Procrastination, or the act of delaying something that must be done, can become a seriously distressing illness that can cause frustration and dissatisfaction in someone’s life, which may lead to more harmful effects on the quality of one’s relationships. From the Latin word meaning ‘until tomorrow,’ this presents as an evasion of work that must be accomplished or the act of delaying tactics. People become procrastinators because some have not been trained or have not trained themselves at doing and completing easy as well as difficult tasks at hand.
If you are not sure whether or not you are a procrastinator, here are some questions to ask yourself:
- Do you consistently delay the time-start of an activity that you need to do?
- Do you get easily sidetracked when friends call to invite you for dinner or a snack, and you agree even if you know you need to catch up with a deadline?
- Are you the type who needs inspiration or somebody to push you to begin an assignment?
- Do you take too much time contemplating acting on a task only to realize that you’ve made very little accomplishment?
Causes Of Procrastination
“Everyone handles positive and negative stress differently. And yes, for some, positive stress can lead to a negative response to stress, depending on the situation.” Jessica Harris, LCPC, LPC emphasizes. But don’t get me wrong – everybody procrastinates at some point in their lives. However, not everyone stays in that situation. Others are capable of temporarily picking up themselves after a difficult task and learning to cope amidst stressful circumstance.
Procrastination is in itself not an illness, but it can be a comorbid trait in some mental health problems.
- A typical effect of depression is reduced self-esteem, which is often associated with procrastination. People who are unsure of themselves and their capacity to accomplish tasks have a higher likelihood of not being able to begin a task right away. “If you are struggling with low self-esteem, it is encouraged that you seek some type of help and support to work through this issue, and to help you be the best version of yourself that you can be.” Dr. Nikki Martinez, Psy.D. said.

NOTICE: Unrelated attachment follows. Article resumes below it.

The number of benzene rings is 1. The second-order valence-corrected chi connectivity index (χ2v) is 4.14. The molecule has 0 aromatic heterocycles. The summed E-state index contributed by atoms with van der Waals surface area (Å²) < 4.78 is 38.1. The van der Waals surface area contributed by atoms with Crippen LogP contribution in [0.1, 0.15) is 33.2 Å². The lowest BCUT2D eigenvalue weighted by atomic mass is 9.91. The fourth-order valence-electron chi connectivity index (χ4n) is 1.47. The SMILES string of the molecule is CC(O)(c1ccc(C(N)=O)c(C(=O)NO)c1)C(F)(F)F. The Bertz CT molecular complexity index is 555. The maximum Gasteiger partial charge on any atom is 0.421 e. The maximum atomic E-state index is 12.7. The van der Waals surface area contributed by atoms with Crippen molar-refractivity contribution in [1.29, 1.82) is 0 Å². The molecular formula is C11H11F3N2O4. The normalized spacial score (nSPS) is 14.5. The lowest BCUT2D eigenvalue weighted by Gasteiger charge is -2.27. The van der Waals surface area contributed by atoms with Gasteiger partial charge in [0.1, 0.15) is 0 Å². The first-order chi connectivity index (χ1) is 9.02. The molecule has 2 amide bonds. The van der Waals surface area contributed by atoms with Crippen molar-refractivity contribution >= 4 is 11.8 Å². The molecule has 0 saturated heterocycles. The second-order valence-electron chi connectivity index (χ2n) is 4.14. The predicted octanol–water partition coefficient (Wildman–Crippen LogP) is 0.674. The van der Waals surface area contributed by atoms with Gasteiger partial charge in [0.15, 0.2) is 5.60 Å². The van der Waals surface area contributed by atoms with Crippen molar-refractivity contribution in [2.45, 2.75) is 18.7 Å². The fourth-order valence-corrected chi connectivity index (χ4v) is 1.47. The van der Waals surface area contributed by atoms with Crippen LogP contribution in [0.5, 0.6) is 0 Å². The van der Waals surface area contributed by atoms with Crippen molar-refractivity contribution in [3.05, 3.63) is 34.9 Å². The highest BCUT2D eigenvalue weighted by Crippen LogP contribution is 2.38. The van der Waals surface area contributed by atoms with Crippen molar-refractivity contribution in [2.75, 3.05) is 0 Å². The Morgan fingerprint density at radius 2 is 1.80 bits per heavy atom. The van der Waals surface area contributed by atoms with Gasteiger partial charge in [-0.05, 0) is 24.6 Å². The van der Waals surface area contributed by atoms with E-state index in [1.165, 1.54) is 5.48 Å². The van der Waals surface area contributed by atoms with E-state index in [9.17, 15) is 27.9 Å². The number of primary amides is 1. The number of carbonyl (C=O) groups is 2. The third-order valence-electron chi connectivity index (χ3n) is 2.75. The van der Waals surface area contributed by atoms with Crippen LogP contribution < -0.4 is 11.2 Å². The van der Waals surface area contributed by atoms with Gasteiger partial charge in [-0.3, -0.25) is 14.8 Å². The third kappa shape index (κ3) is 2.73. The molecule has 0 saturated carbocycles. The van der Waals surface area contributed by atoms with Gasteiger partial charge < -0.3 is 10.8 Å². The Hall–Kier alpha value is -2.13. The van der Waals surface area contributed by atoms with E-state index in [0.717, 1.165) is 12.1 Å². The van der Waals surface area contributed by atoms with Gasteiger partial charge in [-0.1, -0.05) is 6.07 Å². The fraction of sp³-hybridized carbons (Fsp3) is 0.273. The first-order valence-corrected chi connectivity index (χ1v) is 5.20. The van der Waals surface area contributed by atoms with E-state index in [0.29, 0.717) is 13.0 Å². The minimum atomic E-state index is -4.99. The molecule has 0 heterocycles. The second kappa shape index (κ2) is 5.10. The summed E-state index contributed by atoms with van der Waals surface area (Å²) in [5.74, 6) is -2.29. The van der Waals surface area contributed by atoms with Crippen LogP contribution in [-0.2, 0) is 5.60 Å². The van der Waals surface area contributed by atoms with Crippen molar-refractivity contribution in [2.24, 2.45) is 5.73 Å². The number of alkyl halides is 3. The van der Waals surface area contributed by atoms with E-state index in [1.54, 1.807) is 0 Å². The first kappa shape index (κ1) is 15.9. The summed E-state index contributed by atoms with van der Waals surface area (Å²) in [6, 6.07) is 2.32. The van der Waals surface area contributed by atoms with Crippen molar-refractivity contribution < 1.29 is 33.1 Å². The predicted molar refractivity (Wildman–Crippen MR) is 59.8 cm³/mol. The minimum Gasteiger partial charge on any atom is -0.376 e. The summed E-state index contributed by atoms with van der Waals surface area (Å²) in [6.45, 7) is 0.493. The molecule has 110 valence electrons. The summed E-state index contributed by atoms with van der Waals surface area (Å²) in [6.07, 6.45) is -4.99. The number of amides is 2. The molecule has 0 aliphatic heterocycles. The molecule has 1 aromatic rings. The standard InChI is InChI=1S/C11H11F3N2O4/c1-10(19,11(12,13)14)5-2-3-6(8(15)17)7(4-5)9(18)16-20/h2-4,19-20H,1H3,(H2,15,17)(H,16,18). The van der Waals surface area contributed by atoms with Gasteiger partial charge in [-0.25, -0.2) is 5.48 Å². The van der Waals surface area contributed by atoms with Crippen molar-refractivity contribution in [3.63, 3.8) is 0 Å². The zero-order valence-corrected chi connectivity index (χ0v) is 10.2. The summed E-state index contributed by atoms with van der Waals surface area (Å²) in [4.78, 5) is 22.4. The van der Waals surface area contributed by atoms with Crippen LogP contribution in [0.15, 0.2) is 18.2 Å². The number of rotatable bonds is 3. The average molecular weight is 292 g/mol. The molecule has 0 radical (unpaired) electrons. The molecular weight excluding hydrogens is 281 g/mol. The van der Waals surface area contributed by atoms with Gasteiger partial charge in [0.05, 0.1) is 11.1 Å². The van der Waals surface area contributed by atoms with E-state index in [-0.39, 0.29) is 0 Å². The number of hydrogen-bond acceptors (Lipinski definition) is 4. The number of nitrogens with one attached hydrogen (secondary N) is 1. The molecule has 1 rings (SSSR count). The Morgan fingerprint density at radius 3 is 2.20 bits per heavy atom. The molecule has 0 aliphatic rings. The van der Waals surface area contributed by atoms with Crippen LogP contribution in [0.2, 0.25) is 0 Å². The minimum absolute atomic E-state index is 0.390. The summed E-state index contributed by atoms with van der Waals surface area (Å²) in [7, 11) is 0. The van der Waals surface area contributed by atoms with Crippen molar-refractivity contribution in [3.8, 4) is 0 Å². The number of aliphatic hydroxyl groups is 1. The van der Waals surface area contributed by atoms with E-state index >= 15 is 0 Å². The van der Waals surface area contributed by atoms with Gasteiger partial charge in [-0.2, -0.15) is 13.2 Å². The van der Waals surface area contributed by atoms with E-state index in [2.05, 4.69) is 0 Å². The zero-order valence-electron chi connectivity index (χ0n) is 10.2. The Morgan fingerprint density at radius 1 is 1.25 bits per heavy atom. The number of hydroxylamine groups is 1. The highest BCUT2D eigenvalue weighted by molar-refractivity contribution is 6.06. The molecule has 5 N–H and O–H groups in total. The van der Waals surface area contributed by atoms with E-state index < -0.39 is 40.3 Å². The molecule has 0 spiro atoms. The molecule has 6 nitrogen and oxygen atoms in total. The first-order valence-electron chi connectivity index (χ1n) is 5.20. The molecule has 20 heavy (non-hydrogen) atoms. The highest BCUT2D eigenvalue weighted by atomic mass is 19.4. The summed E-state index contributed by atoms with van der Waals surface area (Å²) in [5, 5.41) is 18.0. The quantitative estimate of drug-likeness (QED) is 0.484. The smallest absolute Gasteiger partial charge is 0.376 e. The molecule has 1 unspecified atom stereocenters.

- Attention Deficit Hyperactivity Disorder causes individuals to have a severe problem with managing and organizing his time, which may lead him to procrastinate. When the ADHD accompanies bipolar disorder, the procrastination also worsens.
- When one is often anxious, she tends to be more focused on the fear of failure rather than accomplishing a job or an assignment. Also, procrastination can be a form of coping mechanism, particularly when one is anxious and in a mood swing at the same time.
Longstanding procrastination ultimately leads to problems in relationships, school and work issues, and chronic stress.
Consequences Of Procrastination
Studies have linked procrastination with high degrees of stress and lower degrees of wellness physically, mentally, and emotionally. Ways in which chronic procrastination affects an individual are:
- Financial constraints
- Decreased performance at work or in school
- Exercise and other healthy habits are sacrificed
Procrastinators are usually aware of their self-defeating behavior, and they would like very much to overcome it, but sadly it is not very easy for them to do. They may need to delve deep into their emotional and mental well-being before deciding to try to change their ways.
Getting Rid Of Procrastination
For someone who wants to be productive and successful, it can be really annoying to keep postponing relevant tasks and not being able to control when to stop. For those dealing with chronic procrastination, it is important to find out the primary cause of your behavior. Below is a list of some popular strategies to help overcome and avoid procrastination:
- Address The Trigger. Sometimes, when the task or project lacks structure or has no relevance to you, it may cause you to delay doing it some other time. Find a way to connect the task to your real-life experiences and make it more enjoyable to do.
- Believe In Yourself. Studies have found that those who came to terms with their procrastination in the past have a higher chance of avoiding the habit in the future. “Give yourself permission to do some serious emotional healing to become your happiest self and remember, it is a process more than a destination.” A reminder from Roya R. Rad, MA, PsyD.
- Be Content With Small Beginnings. Getting started may not be easy to do for some people, but for others starting small is one of the most exciting things that they look forward to. If you need to enroll in school, the best initial step is getting all the forms and start filling them out.
- Talk To A Therapist. If you are concerned about your procrastination issue and you want so much to overcome this issue, getting help from a therapist is one of the best moves you can make. You can actually talk with him about anything that may be disturbing, frustrating, or stressing you out. Be open and ready to be guided by the therapist. Let him help you become better, if not the best, productive person you can be.